After the program runs for like 10-20s,
Note: I had been running the Arduino with a 4.8v battery connected to a shield, so it wasn't going to the power pins directly, but into the positive and negative ends of a digital pin.
I connected the battery to the negative side, which would be the board's main ground, and the positive connected to the digital pin.
If you connect the positive side to a digital pin and the negative side to the ground, the board turns on. It has done this for 5 months for me.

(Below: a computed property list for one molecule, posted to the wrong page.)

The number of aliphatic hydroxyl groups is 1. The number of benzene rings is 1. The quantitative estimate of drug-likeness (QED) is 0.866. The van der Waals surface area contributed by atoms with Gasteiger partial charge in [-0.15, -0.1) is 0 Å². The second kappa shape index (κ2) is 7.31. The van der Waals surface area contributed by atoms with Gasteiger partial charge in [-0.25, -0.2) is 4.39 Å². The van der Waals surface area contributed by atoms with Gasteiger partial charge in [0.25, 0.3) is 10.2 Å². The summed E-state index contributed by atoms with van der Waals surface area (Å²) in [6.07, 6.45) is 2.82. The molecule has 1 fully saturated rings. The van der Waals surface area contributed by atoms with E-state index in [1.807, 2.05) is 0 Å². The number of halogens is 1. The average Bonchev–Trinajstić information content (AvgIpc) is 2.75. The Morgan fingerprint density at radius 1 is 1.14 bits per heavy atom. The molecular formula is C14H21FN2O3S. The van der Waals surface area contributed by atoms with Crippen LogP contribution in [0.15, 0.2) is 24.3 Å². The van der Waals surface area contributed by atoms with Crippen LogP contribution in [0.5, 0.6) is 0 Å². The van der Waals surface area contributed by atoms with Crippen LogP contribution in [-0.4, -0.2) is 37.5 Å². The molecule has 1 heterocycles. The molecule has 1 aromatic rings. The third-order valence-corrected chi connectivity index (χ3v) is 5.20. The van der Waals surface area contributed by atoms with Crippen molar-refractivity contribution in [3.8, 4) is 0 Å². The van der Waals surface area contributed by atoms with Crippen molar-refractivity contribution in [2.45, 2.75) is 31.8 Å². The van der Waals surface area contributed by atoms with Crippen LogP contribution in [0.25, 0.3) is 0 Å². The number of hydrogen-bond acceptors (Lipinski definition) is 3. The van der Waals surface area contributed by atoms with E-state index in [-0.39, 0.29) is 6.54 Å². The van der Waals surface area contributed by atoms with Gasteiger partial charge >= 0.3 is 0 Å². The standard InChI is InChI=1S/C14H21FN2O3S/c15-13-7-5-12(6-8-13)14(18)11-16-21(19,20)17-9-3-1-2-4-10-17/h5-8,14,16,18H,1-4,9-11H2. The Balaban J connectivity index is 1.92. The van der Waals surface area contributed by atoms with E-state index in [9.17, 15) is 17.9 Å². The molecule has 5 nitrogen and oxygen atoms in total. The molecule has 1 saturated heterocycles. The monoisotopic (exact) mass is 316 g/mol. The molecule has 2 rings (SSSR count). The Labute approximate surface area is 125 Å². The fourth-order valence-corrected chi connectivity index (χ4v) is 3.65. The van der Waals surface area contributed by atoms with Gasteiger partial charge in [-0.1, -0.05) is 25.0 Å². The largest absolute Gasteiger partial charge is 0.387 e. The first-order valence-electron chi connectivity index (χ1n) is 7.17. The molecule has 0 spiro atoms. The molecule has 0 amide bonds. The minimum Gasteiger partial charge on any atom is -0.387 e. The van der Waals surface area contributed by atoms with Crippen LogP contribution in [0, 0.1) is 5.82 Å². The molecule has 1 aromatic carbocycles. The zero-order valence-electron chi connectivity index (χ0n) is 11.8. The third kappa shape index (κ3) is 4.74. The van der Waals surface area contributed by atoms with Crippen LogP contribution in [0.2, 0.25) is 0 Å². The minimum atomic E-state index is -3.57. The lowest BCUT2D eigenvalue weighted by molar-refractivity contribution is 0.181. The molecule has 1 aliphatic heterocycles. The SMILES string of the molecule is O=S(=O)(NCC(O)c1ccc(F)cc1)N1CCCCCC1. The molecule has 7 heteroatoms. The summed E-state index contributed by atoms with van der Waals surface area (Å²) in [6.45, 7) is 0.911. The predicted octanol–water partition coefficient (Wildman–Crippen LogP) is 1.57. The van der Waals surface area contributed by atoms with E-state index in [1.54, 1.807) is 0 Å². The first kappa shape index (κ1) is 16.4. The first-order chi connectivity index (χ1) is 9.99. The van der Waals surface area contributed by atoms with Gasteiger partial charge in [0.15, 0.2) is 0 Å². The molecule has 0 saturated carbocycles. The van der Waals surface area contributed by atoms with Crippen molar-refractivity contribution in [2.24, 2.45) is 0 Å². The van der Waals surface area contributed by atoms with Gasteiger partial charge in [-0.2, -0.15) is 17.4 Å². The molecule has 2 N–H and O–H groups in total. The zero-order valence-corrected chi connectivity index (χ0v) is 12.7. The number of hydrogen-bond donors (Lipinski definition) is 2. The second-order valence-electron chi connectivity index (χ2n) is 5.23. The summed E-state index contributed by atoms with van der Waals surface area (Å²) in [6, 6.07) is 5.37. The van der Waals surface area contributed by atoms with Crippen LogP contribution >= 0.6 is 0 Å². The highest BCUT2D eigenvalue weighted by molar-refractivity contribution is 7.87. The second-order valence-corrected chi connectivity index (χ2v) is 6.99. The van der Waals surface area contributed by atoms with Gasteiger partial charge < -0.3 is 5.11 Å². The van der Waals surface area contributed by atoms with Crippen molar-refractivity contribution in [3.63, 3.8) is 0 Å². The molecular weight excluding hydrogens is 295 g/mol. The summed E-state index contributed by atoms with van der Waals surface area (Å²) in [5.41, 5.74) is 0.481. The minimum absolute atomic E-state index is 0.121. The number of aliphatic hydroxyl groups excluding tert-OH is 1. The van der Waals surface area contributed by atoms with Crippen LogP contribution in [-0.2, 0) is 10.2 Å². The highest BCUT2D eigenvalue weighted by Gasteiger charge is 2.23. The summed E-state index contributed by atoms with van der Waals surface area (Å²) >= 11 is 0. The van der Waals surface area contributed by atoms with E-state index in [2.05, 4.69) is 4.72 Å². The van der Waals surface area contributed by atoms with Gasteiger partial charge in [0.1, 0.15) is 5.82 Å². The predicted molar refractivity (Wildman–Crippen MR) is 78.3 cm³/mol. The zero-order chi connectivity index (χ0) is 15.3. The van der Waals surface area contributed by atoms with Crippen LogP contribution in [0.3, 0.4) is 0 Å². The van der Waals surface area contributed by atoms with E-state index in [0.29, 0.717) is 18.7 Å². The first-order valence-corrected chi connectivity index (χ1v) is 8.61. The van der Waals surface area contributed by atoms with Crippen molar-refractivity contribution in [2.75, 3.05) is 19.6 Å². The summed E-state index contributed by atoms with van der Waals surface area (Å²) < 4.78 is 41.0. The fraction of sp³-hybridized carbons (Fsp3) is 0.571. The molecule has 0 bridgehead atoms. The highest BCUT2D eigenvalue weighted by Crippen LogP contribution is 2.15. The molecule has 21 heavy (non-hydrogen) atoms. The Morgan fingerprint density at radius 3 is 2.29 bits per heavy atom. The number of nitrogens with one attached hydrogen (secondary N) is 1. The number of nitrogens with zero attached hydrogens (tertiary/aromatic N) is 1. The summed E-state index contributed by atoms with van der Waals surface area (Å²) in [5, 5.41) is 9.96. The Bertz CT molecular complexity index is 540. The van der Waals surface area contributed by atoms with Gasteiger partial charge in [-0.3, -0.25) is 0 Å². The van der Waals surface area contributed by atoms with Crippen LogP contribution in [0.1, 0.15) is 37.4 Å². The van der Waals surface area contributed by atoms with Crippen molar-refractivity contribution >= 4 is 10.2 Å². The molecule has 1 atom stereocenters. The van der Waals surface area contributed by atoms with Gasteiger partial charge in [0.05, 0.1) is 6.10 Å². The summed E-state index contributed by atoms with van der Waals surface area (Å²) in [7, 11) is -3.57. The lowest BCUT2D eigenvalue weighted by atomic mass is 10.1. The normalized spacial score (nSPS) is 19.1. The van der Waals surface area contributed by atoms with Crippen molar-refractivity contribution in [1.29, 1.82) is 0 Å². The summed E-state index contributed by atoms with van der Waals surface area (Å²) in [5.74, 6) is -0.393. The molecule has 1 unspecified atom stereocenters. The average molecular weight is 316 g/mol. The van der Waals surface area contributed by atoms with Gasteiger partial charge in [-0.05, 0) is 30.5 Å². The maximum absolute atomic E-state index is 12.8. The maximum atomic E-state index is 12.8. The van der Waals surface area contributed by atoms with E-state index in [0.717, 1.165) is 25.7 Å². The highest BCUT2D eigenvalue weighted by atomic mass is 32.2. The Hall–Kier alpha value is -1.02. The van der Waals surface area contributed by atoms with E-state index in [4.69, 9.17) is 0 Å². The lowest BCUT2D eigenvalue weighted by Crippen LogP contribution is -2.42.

I had worked with r/c equipment. The receivers used can be powered from any set of pins on them, and I figured this worked the same way, which it did. The biggest problem is that I don't know what the "L" light means. I already ordered another Arduino Mega (the newer one) because of time constraints. I can't spend more time on this one. I need to know what the light means, though, so I don't make the same mistake with the next board, though I won't be powering it the way I have been.